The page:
|Fewer middle managers and a large span of control|
|By Carl ToersBijns, former deputy warden, ASPC Eyman, Florence AZ|
Some may have noticed how the middle managers and first level supervisors have found a new and more assertive position in corporate thinking and organizational flow charts. What this translates to is more responsibilities and a larger span of control. However, what is also translates to hiring less middle managers and less subordinates to work the same mission as before. It is likely some form of this new management style will be used in corrections somewhere soon, if not already in isolated cases.
Today, the middle manager and first level supervisors have been competing with software that makes technology work smart, not hard and because the technology is multitasking and flexible, changes have been made in staffing patterns and eliminated the need for some positions used prior to the application of such software technologies and computer systems.
Technology advances are taking jobs away but there is still a basic need that requires management to take on more work. What used to take lots of paperwork time, is now replaced with reduced staffing as the need to keep them is not the same any more. In other words, technological advances have already taken their toll on lower-level jobs changing vacancy rates and eliminating post assignments.
The fact is, humans can’t keep up with the latest computer algorithms that do a better job identifying what job skills are needed for a particular position or mission. They can choose or select special skills and talents from databases and begin to find other resources to make the caseloads easier. Data driven analysts are now making what were once human decisions and do so much more accurately.
In corrections, this lean management style translates into software doing your job and somebody else’s cutting back the need for employees on shifts and posts. Unfortunately, these algorithms don’t take into consideration the population mood assessments or threat levels and because the numbers change under such circumstances, it is likely the shift will be assigned fewer workers than is actually needed to handle such emergency responses and jobs usually done by humans to control, contain and secure the count.
One can foresee temporary delays for first responders to apply effective control methods and leaving the shift at risk for excessive injuries or time to retake control. Management is playing the odds these threats won’t appear too often and because they play the odds, it can be expected to shrink the workforce because there will be lesser need for people to be managed. Whether this is the right management concept for corrections is yet to be determined.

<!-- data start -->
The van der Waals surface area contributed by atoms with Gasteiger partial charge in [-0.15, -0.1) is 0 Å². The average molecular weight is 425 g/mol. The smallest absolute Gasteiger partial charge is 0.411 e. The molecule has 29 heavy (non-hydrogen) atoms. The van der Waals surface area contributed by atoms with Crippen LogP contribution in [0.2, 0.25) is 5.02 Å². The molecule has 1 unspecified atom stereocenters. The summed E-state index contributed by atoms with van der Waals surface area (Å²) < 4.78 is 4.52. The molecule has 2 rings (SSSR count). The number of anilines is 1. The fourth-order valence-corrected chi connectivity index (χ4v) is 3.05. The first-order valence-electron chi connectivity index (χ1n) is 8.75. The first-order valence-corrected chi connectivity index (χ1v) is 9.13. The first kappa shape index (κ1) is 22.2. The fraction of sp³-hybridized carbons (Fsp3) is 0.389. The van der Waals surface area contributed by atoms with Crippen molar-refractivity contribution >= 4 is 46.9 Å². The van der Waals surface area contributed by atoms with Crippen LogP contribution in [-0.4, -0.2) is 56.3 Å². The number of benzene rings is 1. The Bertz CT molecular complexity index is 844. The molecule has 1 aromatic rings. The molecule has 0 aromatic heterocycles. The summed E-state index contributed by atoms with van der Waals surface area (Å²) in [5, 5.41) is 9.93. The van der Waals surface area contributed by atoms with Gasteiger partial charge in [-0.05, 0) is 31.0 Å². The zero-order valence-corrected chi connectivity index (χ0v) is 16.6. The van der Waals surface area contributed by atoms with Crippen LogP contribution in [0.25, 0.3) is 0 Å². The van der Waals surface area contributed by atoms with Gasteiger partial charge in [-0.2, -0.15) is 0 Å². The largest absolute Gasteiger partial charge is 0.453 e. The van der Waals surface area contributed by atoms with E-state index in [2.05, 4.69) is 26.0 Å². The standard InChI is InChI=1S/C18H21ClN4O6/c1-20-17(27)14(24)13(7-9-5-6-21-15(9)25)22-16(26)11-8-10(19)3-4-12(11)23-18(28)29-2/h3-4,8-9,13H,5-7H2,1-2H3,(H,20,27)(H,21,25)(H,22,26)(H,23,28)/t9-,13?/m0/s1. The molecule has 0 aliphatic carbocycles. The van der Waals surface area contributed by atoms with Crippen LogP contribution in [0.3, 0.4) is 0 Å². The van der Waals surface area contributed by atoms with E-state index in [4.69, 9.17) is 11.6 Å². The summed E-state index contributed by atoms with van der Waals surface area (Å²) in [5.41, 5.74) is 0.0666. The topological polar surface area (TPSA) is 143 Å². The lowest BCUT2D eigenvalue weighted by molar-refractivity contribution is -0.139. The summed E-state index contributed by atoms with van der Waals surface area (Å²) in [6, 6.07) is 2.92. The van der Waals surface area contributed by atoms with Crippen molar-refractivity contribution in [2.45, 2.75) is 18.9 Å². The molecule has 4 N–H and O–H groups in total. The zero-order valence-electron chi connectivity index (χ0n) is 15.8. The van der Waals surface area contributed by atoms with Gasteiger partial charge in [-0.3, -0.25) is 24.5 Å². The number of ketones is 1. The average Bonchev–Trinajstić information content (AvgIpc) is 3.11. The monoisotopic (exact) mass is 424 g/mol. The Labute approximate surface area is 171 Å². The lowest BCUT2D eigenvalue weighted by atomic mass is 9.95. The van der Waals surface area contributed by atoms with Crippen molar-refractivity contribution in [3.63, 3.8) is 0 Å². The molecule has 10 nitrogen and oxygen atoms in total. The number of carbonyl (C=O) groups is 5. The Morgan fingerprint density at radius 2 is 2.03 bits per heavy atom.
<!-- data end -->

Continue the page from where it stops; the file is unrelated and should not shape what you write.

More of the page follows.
The bottom line is technology is eliminating far more jobs than it is creating. Essential jobs are being cut back and because there are fewer employees, there is a lesser need for supervisors and managers. One can see how technology impacts morale, staffing patterns and communication in the workplace. This is slowly becoming a major factor driving middle management in the direction of unconsciousness and unawareness of the environment they work in. safety is compromised like never before and shifts will have to depend on outside first responders to help them get out of a crisis situation.
None of these essential jobs in the start-up world is dependent on middle managers making sure people do what they’re supposed to do. Instead, start-ups embody the notion that you can do more with fewer, pushing each individual contributor harder, to take on greater job responsibility. Relative to such ideology, is the fact that management will expect people in those positions handling an increasing independence to accomplish the missions giving them a little more freedom, but also make them more responsive and agile. This does not mean organizations are replacing middle management, it just means they are redefining their roles and making them do more with less.
This decodes into a larger span of control – the number of people a manager manages will be less depending on the mission. So this trend is two-fold, less middle managers and first level supervisors and less workers equals less employees on shifts. These will be major changes when it is all said and done.
The need for fewer middle managers and less subordinate employees will drive the workload up with more multitasking and likely work-related fatigue and stress. Whether or not this is a compatible situation for prison management is yet to be determined as only time will tell.
Corrections.com author, Carl ToersBijns, (retired), has worked in corrections for over 25 yrs He held positions of a Correctional Officer I, II, III [Captain] Chief of Security Mental Health Treatment Center – Program Director – Associate Warden - Deputy Warden of Administration & Operations. Carl’s prison philosophy is all about the safety of the public, staff and inmates, "I believe my strongest quality is that I create strategies that are practical, functional and cost effective."
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